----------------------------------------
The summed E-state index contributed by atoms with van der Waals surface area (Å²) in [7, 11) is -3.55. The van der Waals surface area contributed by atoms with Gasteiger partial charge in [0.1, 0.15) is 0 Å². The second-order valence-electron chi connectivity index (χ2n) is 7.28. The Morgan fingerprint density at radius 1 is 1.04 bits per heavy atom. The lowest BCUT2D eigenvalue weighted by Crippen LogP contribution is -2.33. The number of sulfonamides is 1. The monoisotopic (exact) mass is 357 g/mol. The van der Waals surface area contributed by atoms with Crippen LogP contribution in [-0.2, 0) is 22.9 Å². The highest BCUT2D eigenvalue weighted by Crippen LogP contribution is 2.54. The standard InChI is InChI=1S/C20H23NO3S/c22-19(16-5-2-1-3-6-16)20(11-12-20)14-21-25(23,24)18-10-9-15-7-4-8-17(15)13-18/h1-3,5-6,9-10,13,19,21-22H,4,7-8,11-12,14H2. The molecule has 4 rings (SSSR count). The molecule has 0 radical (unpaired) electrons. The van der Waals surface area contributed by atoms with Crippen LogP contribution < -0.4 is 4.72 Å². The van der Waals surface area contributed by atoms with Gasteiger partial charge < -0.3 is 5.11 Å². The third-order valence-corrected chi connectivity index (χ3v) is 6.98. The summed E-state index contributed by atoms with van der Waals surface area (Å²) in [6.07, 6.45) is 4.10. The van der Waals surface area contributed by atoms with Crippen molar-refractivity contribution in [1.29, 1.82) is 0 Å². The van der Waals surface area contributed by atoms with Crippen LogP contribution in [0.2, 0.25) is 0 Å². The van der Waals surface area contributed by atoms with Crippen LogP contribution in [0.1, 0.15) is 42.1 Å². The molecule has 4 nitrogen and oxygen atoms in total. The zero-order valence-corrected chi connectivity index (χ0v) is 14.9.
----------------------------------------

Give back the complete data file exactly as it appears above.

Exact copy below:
The summed E-state index contributed by atoms with van der Waals surface area (Å²) in [7, 11) is -3.55. The van der Waals surface area contributed by atoms with Gasteiger partial charge in [0.1, 0.15) is 0 Å². The second-order valence-electron chi connectivity index (χ2n) is 7.28. The Morgan fingerprint density at radius 1 is 1.04 bits per heavy atom. The lowest BCUT2D eigenvalue weighted by Crippen LogP contribution is -2.33. The number of sulfonamides is 1. The monoisotopic (exact) mass is 357 g/mol. The van der Waals surface area contributed by atoms with Crippen LogP contribution in [-0.2, 0) is 22.9 Å². The highest BCUT2D eigenvalue weighted by Crippen LogP contribution is 2.54. The standard InChI is InChI=1S/C20H23NO3S/c22-19(16-5-2-1-3-6-16)20(11-12-20)14-21-25(23,24)18-10-9-15-7-4-8-17(15)13-18/h1-3,5-6,9-10,13,19,21-22H,4,7-8,11-12,14H2. The molecule has 4 rings (SSSR count). The molecule has 0 radical (unpaired) electrons. The van der Waals surface area contributed by atoms with Crippen LogP contribution < -0.4 is 4.72 Å². The van der Waals surface area contributed by atoms with Gasteiger partial charge < -0.3 is 5.11 Å². The third-order valence-corrected chi connectivity index (χ3v) is 6.98. The summed E-state index contributed by atoms with van der Waals surface area (Å²) in [6.07, 6.45) is 4.10. The van der Waals surface area contributed by atoms with Crippen molar-refractivity contribution in [1.29, 1.82) is 0 Å². The van der Waals surface area contributed by atoms with Crippen LogP contribution in [0.2, 0.25) is 0 Å². The van der Waals surface area contributed by atoms with Crippen LogP contribution in [0.1, 0.15) is 42.1 Å². The molecule has 4 nitrogen and oxygen atoms in total. The zero-order valence-corrected chi connectivity index (χ0v) is 14.9.